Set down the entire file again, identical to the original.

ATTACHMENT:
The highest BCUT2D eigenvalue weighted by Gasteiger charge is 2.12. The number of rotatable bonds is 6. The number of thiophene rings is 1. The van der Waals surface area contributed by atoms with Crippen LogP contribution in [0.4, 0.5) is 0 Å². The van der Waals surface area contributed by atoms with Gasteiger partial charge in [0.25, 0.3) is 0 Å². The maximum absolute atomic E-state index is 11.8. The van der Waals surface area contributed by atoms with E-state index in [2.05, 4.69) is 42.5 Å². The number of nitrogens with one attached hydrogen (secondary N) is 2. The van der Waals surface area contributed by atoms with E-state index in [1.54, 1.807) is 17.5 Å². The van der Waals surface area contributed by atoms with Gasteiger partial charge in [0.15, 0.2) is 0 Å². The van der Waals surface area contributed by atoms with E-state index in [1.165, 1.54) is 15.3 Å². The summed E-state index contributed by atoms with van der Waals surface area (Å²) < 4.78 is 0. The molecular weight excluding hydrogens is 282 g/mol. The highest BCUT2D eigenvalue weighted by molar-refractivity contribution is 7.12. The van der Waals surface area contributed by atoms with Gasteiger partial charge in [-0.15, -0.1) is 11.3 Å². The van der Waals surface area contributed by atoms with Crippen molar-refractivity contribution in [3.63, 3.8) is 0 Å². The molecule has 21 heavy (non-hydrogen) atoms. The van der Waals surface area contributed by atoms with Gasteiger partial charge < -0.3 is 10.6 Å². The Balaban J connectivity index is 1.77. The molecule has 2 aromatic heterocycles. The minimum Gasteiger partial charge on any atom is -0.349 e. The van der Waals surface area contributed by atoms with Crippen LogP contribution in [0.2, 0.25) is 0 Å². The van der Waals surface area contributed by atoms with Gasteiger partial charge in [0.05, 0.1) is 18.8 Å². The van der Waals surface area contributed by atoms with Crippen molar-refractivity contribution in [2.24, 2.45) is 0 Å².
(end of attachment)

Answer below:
The highest BCUT2D eigenvalue weighted by Gasteiger charge is 2.12. The number of rotatable bonds is 6. The number of thiophene rings is 1. The van der Waals surface area contributed by atoms with Crippen LogP contribution in [0.4, 0.5) is 0 Å². The van der Waals surface area contributed by atoms with Gasteiger partial charge in [0.25, 0.3) is 0 Å². The maximum absolute atomic E-state index is 11.8. The van der Waals surface area contributed by atoms with E-state index in [2.05, 4.69) is 42.5 Å². The number of nitrogens with one attached hydrogen (secondary N) is 2. The van der Waals surface area contributed by atoms with E-state index in [1.54, 1.807) is 17.5 Å². The van der Waals surface area contributed by atoms with Gasteiger partial charge in [0.15, 0.2) is 0 Å². The van der Waals surface area contributed by atoms with E-state index in [1.165, 1.54) is 15.3 Å². The summed E-state index contributed by atoms with van der Waals surface area (Å²) < 4.78 is 0. The molecular weight excluding hydrogens is 282 g/mol. The highest BCUT2D eigenvalue weighted by molar-refractivity contribution is 7.12. The van der Waals surface area contributed by atoms with Gasteiger partial charge in [-0.15, -0.1) is 11.3 Å². The van der Waals surface area contributed by atoms with Crippen molar-refractivity contribution in [3.63, 3.8) is 0 Å². The molecule has 21 heavy (non-hydrogen) atoms. The van der Waals surface area contributed by atoms with Gasteiger partial charge < -0.3 is 10.6 Å². The Balaban J connectivity index is 1.77. The molecule has 2 aromatic heterocycles. The minimum Gasteiger partial charge on any atom is -0.349 e. The van der Waals surface area contributed by atoms with Crippen LogP contribution in [0.2, 0.25) is 0 Å². The van der Waals surface area contributed by atoms with Gasteiger partial charge in [0.05, 0.1) is 18.8 Å². The van der Waals surface area contributed by atoms with Crippen molar-refractivity contribution in [2.24, 2.45) is 0 Å².